Splitting firewood is a necessity that dates back to the beginning of time. Beginning with chiseled stone wedges, evolving to wedges and mallets, and then came the invention of the maul or ax used for centuries.
However, now we've got newer innovations in log splitting technology. If you're not interested in making the leap to a gas or electric log splitter, but would like to save your back from the exhaustion of heaving an ax to split up fuel for your fire, we've got a great option for you.
Introducing the Manual Log Splitter
The manual log splitter makes it easier to split wood by taking the old hammer and wedge technique and incorporating it into a single tool that features a wedge and weighted striker in one.
If you're looking for the easiest way to split firewood, we suggest exploring our Log Splitter Buyer's Guide. However, if you're interested in keeping it simple or need something small and gasless for splitting kindling inside your home, this may be what you're looking for.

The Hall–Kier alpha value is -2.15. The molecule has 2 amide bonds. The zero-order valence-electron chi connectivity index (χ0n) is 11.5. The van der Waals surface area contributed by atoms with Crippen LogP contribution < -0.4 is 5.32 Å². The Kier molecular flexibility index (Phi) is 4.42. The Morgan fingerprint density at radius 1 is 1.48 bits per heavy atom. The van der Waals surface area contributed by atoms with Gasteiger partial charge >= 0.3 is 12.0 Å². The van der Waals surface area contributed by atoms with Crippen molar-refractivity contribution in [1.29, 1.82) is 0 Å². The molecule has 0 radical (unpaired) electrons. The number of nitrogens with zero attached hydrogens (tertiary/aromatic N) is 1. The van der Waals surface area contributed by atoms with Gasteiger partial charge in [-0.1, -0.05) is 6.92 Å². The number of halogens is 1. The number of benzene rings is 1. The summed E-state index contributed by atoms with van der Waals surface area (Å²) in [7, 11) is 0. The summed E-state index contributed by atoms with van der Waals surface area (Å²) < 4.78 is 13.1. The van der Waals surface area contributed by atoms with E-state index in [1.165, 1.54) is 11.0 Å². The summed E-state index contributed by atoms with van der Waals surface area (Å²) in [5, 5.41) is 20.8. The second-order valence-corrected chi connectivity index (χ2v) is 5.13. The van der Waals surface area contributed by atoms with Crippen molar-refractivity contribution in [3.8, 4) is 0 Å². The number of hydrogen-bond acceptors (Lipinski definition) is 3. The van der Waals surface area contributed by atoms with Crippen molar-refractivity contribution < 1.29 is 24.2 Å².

When Might You Want Something More?
Frankly, we're not the biggest fans of manual log splitters. We recommend getting an electric log splitter instead if you've got any serious amount of firewood to split.
While these splitters are effective for splitting firewood into kindling, they make for a long hard day when you're splitting large logs into quarters for aging.
With an electric log splitter, you still use a wedge with force to split the wood. However, instead of lifting and heaving a weight down on the wedge, an electric motor replaces your muscle power so you can save your stamina for more important things. And with electric log splitters, there are no fumes, so you can still use them inside if necessary.
Depending on your workload, this may or may not be the ideal tool for you. Consider the amount of wood you'll be splitting, and also the size and density of the wood you'll be splitting. Then decide whether a manual log splitter will be fully sufficient or more of an accessory.